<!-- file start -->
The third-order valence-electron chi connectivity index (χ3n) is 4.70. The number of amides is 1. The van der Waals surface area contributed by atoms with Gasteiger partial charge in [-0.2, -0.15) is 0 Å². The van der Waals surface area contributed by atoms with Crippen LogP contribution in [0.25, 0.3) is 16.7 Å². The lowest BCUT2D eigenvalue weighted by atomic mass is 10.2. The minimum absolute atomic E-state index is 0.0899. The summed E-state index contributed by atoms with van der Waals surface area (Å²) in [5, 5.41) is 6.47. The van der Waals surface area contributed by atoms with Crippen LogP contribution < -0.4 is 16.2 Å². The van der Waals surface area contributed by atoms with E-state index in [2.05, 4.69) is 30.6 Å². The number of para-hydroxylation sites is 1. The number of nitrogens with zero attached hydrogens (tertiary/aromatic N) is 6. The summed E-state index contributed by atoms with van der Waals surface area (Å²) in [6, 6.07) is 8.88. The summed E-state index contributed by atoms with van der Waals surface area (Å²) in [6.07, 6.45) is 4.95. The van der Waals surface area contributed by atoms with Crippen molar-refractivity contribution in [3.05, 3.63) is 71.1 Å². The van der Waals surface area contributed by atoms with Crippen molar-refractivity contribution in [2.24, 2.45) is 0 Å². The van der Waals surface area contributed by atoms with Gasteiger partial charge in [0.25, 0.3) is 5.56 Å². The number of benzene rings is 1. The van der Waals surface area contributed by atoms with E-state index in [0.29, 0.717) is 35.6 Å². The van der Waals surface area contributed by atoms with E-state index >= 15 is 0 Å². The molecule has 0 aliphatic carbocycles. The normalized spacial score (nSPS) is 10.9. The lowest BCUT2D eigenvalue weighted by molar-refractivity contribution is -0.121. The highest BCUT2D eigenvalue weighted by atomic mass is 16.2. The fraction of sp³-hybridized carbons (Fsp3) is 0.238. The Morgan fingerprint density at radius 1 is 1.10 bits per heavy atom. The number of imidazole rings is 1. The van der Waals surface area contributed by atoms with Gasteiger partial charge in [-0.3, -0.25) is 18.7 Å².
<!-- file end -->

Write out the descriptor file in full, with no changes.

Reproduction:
The third-order valence-electron chi connectivity index (χ3n) is 4.70. The number of amides is 1. The van der Waals surface area contributed by atoms with Gasteiger partial charge in [-0.2, -0.15) is 0 Å². The van der Waals surface area contributed by atoms with Crippen LogP contribution in [0.25, 0.3) is 16.7 Å². The lowest BCUT2D eigenvalue weighted by atomic mass is 10.2. The minimum absolute atomic E-state index is 0.0899. The summed E-state index contributed by atoms with van der Waals surface area (Å²) in [5, 5.41) is 6.47. The van der Waals surface area contributed by atoms with Crippen LogP contribution < -0.4 is 16.2 Å². The van der Waals surface area contributed by atoms with E-state index in [2.05, 4.69) is 30.6 Å². The number of para-hydroxylation sites is 1. The number of nitrogens with zero attached hydrogens (tertiary/aromatic N) is 6. The summed E-state index contributed by atoms with van der Waals surface area (Å²) in [6, 6.07) is 8.88. The summed E-state index contributed by atoms with van der Waals surface area (Å²) in [6.07, 6.45) is 4.95. The van der Waals surface area contributed by atoms with Crippen molar-refractivity contribution in [3.05, 3.63) is 71.1 Å². The van der Waals surface area contributed by atoms with Crippen molar-refractivity contribution in [2.24, 2.45) is 0 Å². The van der Waals surface area contributed by atoms with Gasteiger partial charge in [0.25, 0.3) is 5.56 Å². The number of benzene rings is 1. The van der Waals surface area contributed by atoms with E-state index in [0.29, 0.717) is 35.6 Å². The van der Waals surface area contributed by atoms with E-state index >= 15 is 0 Å². The molecule has 0 aliphatic carbocycles. The normalized spacial score (nSPS) is 10.9. The lowest BCUT2D eigenvalue weighted by molar-refractivity contribution is -0.121. The highest BCUT2D eigenvalue weighted by atomic mass is 16.2. The fraction of sp³-hybridized carbons (Fsp3) is 0.238. The Morgan fingerprint density at radius 1 is 1.10 bits per heavy atom. The number of imidazole rings is 1. The van der Waals surface area contributed by atoms with Gasteiger partial charge in [-0.3, -0.25) is 18.7 Å².